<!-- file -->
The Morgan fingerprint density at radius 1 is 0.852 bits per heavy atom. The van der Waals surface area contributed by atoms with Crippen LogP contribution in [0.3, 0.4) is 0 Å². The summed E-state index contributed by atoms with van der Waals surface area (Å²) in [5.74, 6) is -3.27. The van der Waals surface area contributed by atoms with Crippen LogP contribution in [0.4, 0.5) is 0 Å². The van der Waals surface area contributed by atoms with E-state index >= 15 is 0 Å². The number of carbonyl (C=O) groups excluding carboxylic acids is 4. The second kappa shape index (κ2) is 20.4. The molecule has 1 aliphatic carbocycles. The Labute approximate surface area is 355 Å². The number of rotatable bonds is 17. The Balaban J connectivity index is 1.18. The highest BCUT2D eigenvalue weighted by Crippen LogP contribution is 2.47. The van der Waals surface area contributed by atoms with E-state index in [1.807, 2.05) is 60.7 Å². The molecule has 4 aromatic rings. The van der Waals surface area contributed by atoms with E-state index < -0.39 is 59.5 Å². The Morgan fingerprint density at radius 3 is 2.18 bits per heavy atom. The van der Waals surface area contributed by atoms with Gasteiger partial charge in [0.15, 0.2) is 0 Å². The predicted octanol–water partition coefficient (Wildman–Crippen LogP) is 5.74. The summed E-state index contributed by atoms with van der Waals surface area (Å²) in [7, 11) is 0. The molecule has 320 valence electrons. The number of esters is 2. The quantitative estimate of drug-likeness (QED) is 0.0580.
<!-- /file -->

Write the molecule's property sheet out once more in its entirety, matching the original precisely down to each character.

The Morgan fingerprint density at radius 1 is 0.852 bits per heavy atom. The van der Waals surface area contributed by atoms with Crippen LogP contribution in [0.3, 0.4) is 0 Å². The summed E-state index contributed by atoms with van der Waals surface area (Å²) in [5.74, 6) is -3.27. The van der Waals surface area contributed by atoms with Crippen LogP contribution in [0.4, 0.5) is 0 Å². The van der Waals surface area contributed by atoms with E-state index >= 15 is 0 Å². The number of carbonyl (C=O) groups excluding carboxylic acids is 4. The second kappa shape index (κ2) is 20.4. The molecule has 1 aliphatic carbocycles. The Labute approximate surface area is 355 Å². The number of rotatable bonds is 17. The Balaban J connectivity index is 1.18. The highest BCUT2D eigenvalue weighted by Crippen LogP contribution is 2.47. The van der Waals surface area contributed by atoms with E-state index in [1.807, 2.05) is 60.7 Å². The molecule has 4 aromatic rings. The van der Waals surface area contributed by atoms with E-state index < -0.39 is 59.5 Å². The Morgan fingerprint density at radius 3 is 2.18 bits per heavy atom. The van der Waals surface area contributed by atoms with Gasteiger partial charge in [0.15, 0.2) is 0 Å². The predicted octanol–water partition coefficient (Wildman–Crippen LogP) is 5.74. The summed E-state index contributed by atoms with van der Waals surface area (Å²) in [7, 11) is 0. The molecule has 320 valence electrons. The number of esters is 2. The quantitative estimate of drug-likeness (QED) is 0.0580.